Cover the bottom of a large skillet in olive oil and heat over medium-high heat. Drop a sprig of fresh rosemary into the skillet to test the temperature of the oil. If the rosemary sizzles and crackles, the oil is hot enough to cook the pork.

Cut the pork into medallions the width of a finger and add in a single layer to the hot oil in the pan (cook in batches if necessary). Cook the pork medallions on one side for two minutes, then turn and cook on the other side for two minutes. Add 1/4 cup good quality, dry red wine to the pan. (Giuseppina advises not to pour the wine directly on the meat, but off to the side.) Cook for another minute, then turn again and cook for a final minute on the other side. Remove to a serving platter and garnish with fresh rosemary.

Port tenderloins with a dry rub of rosemary and garlic

Port tenderloins with a dry rub of rosemary and garlic

The finished dish

The finished dish


This traditional Italian dessert makes a scrumptious ending to a Tuscan-style feast. Make it several hours or even a day ahead of time to let the flavors soak in.


10 eggs, yolks and whites separated

2 pounds mascarpone cheese

1-1/2 cups sugar

A package of crisp ladyfinger cookies

Espresso or strong coffee

Unsweetened cocoa powder

Note: This recipe makes 10 servings, but Giuseppina offers an easy-to-remember 1:1:1 ratio for increasing or decreasing the recipe. Use 1 part mascarpone cheese (100 grams) to 1 egg to 1 "Italian tablespoon" (heaping tablespoon) of sugar.


Beat the eggs whites into stiff peaks. Add the yolks and beat to combine, then add the sugar. Beat in the mascarpone until just blended (don't beat too long, Giuseppina warns). Set aside.

Dip the bottom half of the cookies in espresso then place in a baking dish, using enough cookies to cover the bottom of the dish in one layer. Pour the egg and cheese mixture over the cookies. Sift unsweetened cocoa powder over the top. Chill for at least 2 hours prior to serving.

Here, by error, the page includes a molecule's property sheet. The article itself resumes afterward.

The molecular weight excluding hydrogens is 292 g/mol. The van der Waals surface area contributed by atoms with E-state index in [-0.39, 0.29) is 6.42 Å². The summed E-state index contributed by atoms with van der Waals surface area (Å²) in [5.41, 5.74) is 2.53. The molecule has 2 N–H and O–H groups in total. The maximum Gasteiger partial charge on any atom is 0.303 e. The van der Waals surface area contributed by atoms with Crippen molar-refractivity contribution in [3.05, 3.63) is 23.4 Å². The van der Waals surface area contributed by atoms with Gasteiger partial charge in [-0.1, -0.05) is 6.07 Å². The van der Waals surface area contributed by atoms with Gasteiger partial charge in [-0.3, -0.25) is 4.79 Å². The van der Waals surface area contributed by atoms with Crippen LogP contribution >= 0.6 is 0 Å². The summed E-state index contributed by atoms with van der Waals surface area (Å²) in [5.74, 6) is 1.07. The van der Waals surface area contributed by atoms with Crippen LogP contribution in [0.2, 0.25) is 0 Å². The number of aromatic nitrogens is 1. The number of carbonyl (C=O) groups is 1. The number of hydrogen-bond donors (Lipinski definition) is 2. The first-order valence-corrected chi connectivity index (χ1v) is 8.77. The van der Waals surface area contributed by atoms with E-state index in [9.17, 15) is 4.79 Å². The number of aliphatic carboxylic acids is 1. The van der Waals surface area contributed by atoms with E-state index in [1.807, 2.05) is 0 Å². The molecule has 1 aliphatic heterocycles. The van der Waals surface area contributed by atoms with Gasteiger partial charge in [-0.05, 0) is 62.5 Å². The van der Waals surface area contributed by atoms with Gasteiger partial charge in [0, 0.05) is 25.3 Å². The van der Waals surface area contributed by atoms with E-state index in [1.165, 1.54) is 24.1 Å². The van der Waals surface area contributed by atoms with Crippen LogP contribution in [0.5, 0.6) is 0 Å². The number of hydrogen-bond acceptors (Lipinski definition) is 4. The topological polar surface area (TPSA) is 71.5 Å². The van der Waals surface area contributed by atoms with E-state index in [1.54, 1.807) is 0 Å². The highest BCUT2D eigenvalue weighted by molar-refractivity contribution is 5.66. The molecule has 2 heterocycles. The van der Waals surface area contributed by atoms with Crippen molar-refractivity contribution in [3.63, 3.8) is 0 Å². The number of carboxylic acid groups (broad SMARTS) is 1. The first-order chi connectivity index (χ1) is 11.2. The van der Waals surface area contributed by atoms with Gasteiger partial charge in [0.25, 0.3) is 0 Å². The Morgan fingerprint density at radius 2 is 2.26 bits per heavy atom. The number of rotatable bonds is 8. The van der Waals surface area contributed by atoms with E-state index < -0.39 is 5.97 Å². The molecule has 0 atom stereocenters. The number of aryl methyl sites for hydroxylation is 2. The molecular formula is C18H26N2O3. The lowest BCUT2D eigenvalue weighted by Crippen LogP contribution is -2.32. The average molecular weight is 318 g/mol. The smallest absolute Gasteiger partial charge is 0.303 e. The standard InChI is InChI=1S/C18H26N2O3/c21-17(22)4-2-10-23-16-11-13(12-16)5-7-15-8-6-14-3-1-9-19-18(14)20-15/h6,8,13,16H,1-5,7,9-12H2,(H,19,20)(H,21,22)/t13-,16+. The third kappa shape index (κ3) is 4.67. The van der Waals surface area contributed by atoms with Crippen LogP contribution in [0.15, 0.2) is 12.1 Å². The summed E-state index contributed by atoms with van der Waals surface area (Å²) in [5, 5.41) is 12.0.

The class makes tiramisu

The class makes tiramisu

A student adds the cocoa powder to the finished dessert

A student adds the cocoa powder to the finished dessert


Nyesha Pagnou MPH from USA on April 03, 2020:

All of these dishes look lovely! Thanks for sharing the information about the chef and the recipes.

Deborah Neyens (author) from Iowa on May 13, 2013:

Thanks for your comments, Audrey, tillsontitan and point2make. Sorry my response has been so delayed. I just heard today that my friends who got married in Tuscany and lined up the class for the wedding party will be celebrating their anniversary this year by recreating that wonderful meal! I live too far away to attend, but may have to recreate it myself in honor of them!

point2make on April 27, 2013:

Great recipes and great food. I would love to take that class!. I enjoyed your hub..well done.

Mary Craig from New York on April 27, 2013:

Not only are the recipes scrumptious but your presentation is professional yet personal and enticing! Ravioli and

Pork for everyone.

Voted up, useful, and interesting.

Audrey Howitt from California on April 27, 2013:

This is an area that I would love to visit--and eat my way through--The ravioli looked wonderful!

Deborah Neyens (author) from Iowa on January 23, 2013:

Thanks, Glass-Jewelry. I agree with your assessment of Tuscan food. I never had a bad meal while I was there. And I ended up taking photos of most of my meals before I even took a bite!